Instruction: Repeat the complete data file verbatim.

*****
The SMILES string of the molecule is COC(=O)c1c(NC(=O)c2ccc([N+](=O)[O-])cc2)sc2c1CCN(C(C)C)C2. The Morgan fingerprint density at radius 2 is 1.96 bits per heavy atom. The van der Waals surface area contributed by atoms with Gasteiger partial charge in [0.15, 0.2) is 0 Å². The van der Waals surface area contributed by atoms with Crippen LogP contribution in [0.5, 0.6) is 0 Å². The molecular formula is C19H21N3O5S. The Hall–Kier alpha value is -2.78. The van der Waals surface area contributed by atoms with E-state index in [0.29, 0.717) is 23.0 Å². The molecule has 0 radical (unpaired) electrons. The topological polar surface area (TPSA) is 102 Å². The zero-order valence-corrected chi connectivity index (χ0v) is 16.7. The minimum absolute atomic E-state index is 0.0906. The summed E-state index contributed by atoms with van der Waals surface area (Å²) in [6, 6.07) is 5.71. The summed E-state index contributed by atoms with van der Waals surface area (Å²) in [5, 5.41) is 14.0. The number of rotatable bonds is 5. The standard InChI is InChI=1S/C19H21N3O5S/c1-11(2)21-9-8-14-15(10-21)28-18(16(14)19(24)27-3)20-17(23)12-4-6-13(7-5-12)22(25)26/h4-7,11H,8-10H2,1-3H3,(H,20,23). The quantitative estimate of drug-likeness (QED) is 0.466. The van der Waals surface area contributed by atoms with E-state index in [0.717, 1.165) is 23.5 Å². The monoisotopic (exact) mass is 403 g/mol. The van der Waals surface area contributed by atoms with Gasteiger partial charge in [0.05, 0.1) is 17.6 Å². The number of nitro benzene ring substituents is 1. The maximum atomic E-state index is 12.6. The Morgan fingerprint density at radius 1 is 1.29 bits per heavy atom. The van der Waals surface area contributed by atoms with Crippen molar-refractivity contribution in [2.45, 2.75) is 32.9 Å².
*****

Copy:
The SMILES string of the molecule is COC(=O)c1c(NC(=O)c2ccc([N+](=O)[O-])cc2)sc2c1CCN(C(C)C)C2. The Morgan fingerprint density at radius 2 is 1.96 bits per heavy atom. The van der Waals surface area contributed by atoms with Gasteiger partial charge in [0.15, 0.2) is 0 Å². The van der Waals surface area contributed by atoms with Crippen LogP contribution in [0.5, 0.6) is 0 Å². The molecular formula is C19H21N3O5S. The Hall–Kier alpha value is -2.78. The van der Waals surface area contributed by atoms with E-state index in [0.29, 0.717) is 23.0 Å². The molecule has 0 radical (unpaired) electrons. The topological polar surface area (TPSA) is 102 Å². The zero-order valence-corrected chi connectivity index (χ0v) is 16.7. The minimum absolute atomic E-state index is 0.0906. The summed E-state index contributed by atoms with van der Waals surface area (Å²) in [6, 6.07) is 5.71. The summed E-state index contributed by atoms with van der Waals surface area (Å²) in [5, 5.41) is 14.0. The number of rotatable bonds is 5. The standard InChI is InChI=1S/C19H21N3O5S/c1-11(2)21-9-8-14-15(10-21)28-18(16(14)19(24)27-3)20-17(23)12-4-6-13(7-5-12)22(25)26/h4-7,11H,8-10H2,1-3H3,(H,20,23). The quantitative estimate of drug-likeness (QED) is 0.466. The van der Waals surface area contributed by atoms with E-state index in [0.717, 1.165) is 23.5 Å². The monoisotopic (exact) mass is 403 g/mol. The van der Waals surface area contributed by atoms with Gasteiger partial charge in [0.05, 0.1) is 17.6 Å². The number of nitro benzene ring substituents is 1. The maximum atomic E-state index is 12.6. The Morgan fingerprint density at radius 1 is 1.29 bits per heavy atom. The van der Waals surface area contributed by atoms with Crippen molar-refractivity contribution in [2.45, 2.75) is 32.9 Å².